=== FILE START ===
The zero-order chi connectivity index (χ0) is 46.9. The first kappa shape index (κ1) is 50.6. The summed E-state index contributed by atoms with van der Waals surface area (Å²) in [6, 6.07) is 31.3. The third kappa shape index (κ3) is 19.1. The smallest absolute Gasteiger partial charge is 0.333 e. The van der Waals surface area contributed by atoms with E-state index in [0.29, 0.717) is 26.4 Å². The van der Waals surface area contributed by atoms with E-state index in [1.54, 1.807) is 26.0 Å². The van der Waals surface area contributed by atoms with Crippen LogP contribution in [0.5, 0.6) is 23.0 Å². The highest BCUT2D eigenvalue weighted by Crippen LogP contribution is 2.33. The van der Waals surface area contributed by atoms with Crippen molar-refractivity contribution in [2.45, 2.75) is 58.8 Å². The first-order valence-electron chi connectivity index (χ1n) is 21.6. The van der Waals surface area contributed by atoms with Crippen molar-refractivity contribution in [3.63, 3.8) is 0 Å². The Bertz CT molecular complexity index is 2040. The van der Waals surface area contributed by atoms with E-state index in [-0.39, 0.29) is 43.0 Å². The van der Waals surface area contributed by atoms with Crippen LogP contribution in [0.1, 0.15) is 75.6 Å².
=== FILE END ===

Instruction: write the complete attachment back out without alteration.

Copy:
The zero-order chi connectivity index (χ0) is 46.9. The first kappa shape index (κ1) is 50.6. The summed E-state index contributed by atoms with van der Waals surface area (Å²) in [6, 6.07) is 31.3. The third kappa shape index (κ3) is 19.1. The smallest absolute Gasteiger partial charge is 0.333 e. The van der Waals surface area contributed by atoms with E-state index in [0.29, 0.717) is 26.4 Å². The van der Waals surface area contributed by atoms with E-state index in [1.54, 1.807) is 26.0 Å². The van der Waals surface area contributed by atoms with Crippen LogP contribution in [0.5, 0.6) is 23.0 Å². The highest BCUT2D eigenvalue weighted by Crippen LogP contribution is 2.33. The van der Waals surface area contributed by atoms with Crippen molar-refractivity contribution in [2.45, 2.75) is 58.8 Å². The first-order valence-electron chi connectivity index (χ1n) is 21.6. The van der Waals surface area contributed by atoms with Crippen molar-refractivity contribution in [3.63, 3.8) is 0 Å². The Bertz CT molecular complexity index is 2040. The van der Waals surface area contributed by atoms with E-state index in [-0.39, 0.29) is 43.0 Å². The van der Waals surface area contributed by atoms with Crippen LogP contribution in [0.1, 0.15) is 75.6 Å².